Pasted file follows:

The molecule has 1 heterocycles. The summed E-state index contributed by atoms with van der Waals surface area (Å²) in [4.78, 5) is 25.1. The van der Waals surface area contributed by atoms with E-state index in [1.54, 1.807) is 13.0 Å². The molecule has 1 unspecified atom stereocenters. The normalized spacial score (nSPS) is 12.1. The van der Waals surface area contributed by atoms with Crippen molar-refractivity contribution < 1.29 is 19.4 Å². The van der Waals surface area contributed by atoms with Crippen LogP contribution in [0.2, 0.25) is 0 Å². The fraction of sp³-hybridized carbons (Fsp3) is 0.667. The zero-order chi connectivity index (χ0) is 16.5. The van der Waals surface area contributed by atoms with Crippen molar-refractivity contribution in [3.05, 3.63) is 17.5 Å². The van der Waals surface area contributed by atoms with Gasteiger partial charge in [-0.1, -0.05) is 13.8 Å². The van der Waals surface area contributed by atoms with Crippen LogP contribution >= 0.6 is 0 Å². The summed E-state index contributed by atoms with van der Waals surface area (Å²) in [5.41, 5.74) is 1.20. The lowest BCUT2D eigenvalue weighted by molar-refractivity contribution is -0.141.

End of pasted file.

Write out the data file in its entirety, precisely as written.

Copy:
The molecule has 1 heterocycles. The summed E-state index contributed by atoms with van der Waals surface area (Å²) in [4.78, 5) is 25.1. The van der Waals surface area contributed by atoms with E-state index in [1.54, 1.807) is 13.0 Å². The molecule has 1 unspecified atom stereocenters. The normalized spacial score (nSPS) is 12.1. The van der Waals surface area contributed by atoms with Crippen molar-refractivity contribution < 1.29 is 19.4 Å². The van der Waals surface area contributed by atoms with Crippen LogP contribution in [0.2, 0.25) is 0 Å². The fraction of sp³-hybridized carbons (Fsp3) is 0.667. The zero-order chi connectivity index (χ0) is 16.5. The van der Waals surface area contributed by atoms with Crippen molar-refractivity contribution in [3.05, 3.63) is 17.5 Å². The van der Waals surface area contributed by atoms with Gasteiger partial charge in [-0.1, -0.05) is 13.8 Å². The van der Waals surface area contributed by atoms with Crippen LogP contribution >= 0.6 is 0 Å². The summed E-state index contributed by atoms with van der Waals surface area (Å²) in [5.41, 5.74) is 1.20. The lowest BCUT2D eigenvalue weighted by molar-refractivity contribution is -0.141.